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Shifts 101 & How and When to Change

WOW – I had no idea I could right this much ABOUT ACCORDION SHIFTS!!!! – but – I had totally forgotten about all my hours of practicing shifting correctly and timely.

LET’S FIRST – LEARN YOUR REEDS – Your accordion creates its sound – from reeds. There are usually 2 or more reed banks in an accordion. And the more reed banks – the more shifts that are available.

  • A student model usually has 2 reeds – one low and one middle reed or two middle reeds (musette tuned – one reed off-pitched to create a small vibrato sound).
  • An intermediate model has 3 reeds – one low-middle-high or one low & 2 middle reeds.
  • Professional models can have 4 reeds – one low-2middles-1 high or one low-3middles. (3 middle reeds – is the tuning closest to true Musette)
  • There are 5 reed accordions – that have 3 middle plus the high reed OR 2 lows with 3 middles OR low-3middles-high.

TUNINGDry – means perfect A440 on all reeds. Musette – means 1 or more of the middle reeds have been deliberately tuned high or low to create a vibrato sound. The distance the reed is tuned away from A440 – the more vibrato. This is where you get the differences between – Scottish Musette, French Musette, Continental Musette, etc.

WHICH SHIFT – A few tips and tricks:

  1. If you get your hands on an OLD ACCORDION MANUSCRIPT – you will see the shifts marked – with only two options – * and R – The * – means a middle reed and the R means Master or all Registers ON.
  2. The names of the shifts – WHEW what a PROBLEM – there are so many accordion manufacturers – different countries – and they all label them differently!!! Here is the best way to translate:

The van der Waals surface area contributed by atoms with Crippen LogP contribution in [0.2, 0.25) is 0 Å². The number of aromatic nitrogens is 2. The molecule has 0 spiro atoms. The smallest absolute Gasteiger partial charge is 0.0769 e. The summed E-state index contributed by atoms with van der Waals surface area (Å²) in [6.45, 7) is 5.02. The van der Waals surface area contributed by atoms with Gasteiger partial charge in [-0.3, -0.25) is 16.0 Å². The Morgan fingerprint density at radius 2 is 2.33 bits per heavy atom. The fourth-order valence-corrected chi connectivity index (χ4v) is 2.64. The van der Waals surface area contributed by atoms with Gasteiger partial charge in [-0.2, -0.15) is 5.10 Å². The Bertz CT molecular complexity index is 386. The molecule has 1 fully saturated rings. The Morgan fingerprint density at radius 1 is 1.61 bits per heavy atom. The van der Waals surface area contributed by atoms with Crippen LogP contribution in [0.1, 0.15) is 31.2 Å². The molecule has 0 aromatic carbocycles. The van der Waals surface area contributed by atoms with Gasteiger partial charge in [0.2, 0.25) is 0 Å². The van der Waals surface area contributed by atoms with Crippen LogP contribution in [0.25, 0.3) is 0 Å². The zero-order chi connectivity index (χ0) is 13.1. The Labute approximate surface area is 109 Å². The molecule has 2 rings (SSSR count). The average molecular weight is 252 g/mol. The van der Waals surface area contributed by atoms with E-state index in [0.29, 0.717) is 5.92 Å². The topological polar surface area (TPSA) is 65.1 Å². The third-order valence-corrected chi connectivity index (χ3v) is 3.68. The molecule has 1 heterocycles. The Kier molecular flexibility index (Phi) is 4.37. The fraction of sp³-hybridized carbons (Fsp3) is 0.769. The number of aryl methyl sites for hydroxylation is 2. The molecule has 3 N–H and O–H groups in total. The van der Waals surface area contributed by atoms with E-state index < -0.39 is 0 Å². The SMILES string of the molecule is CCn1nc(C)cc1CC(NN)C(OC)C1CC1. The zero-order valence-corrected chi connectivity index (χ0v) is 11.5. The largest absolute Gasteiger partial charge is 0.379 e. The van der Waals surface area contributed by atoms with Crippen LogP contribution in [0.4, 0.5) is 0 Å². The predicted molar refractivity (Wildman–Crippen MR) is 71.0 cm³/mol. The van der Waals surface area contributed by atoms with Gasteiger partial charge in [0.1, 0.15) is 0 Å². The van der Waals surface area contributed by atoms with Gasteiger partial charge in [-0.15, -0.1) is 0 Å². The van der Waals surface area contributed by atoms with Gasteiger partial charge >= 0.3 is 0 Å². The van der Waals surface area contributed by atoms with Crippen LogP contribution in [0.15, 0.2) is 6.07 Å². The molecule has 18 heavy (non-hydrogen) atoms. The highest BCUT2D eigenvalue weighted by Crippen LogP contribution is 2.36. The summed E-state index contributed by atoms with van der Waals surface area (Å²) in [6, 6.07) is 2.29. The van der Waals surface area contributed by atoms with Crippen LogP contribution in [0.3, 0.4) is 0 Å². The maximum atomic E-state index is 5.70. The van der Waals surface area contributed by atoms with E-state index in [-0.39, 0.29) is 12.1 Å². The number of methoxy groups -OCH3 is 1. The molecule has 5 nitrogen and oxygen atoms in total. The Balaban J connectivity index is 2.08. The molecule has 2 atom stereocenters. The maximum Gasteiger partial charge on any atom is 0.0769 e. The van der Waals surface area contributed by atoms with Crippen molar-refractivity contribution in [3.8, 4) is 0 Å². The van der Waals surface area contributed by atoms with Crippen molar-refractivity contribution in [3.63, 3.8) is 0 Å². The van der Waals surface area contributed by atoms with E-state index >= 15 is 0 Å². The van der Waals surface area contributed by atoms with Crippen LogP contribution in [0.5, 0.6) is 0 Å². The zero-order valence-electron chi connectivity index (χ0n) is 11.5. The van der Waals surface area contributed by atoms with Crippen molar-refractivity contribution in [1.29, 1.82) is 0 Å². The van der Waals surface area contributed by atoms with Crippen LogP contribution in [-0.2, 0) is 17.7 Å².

1. Bassoon is ALWAYS the lowest reed
    2. Master is ALWAYS – ALL THE REEDS
    3. Piccolo is ALWAYS the highest reed
    4. ORGAN is USUALLY the Highest Reed plus the Lowest Reed
    5. Bandoneon is USUALLY the Lowest Reed with one middle dry reed
    6. Clarinet is USUALLY the 1 Dry Middle Reed
  3. General RULE – FORGET THE NAMES – read the DOTS. The shifts are denoted with a circle divided into thirds.
    1. dot in the bottom section is the low reed
    2. dot in the top section is the high reed.
    3. The middle – could have one-two-or-three dots – depending on the number of reeds.
      1. Dot in the middle is the DRY reed
      2. Dot in the left is tuned DOWN to create a musette vibrato sound
      3. Dot in the right is tuned UP to create a musette vibrato sound
      4. 2 Dots evenly spaced – can mean Dry or Musette tuned

HOW AND WHEN TO CHANGE

The beauty that defines the accordion is the options to create beautiful music – using various sounding reeds in combination and singly. NEVER play a solo on the same SHIFT all the way to the end. Start on one shift choice, change to another when you hit the Trio or Chorus, then end with your most BRILLIANT SHIFT. Minimum – change shifts for the 2nd trip through the song.

How To Time Your Change

Treat the shift change just like it is a note on the page. Give it a note value. Hit it – just like it is a note. Practice it like it is a note. Practice WHICH SHIFT TO HIT – so you can do it without looking. Give it at least 1 or 1/2 count – at the end of the phrase prior to the new section. This goes for both right and left hand shift changes.

Written accordion manuscripts – particularly the level 3 and above – use multiple shift changes and in both hands too. For your ad-lib work – try changing your left hand shift TOO – from the lowest reeds – back to your master – you will be amazed at the rich tonal quality this will add!

I love telling the story about the Palmer and Hughes Accordion Symphony – and how we had to practice a SILENT SHIFT CHANGE. Can you fathom the LOUD CLICK that is produced when 75 accordion players hit their shifts simultaneously!! We had to “TWO-FINGER” shift. Thumb on the bottom of the shift and index on the top – and QUIETLY PIVOT the shift!

ONE FINAL NOTE – PLEASE CHECK both your right hand and left hand shifts BEFORE you start to play! There is nothing more embarrassing than starting to play and your tenor shift in the left hand is on and your right hand is half way between shifts and is gasping for air!

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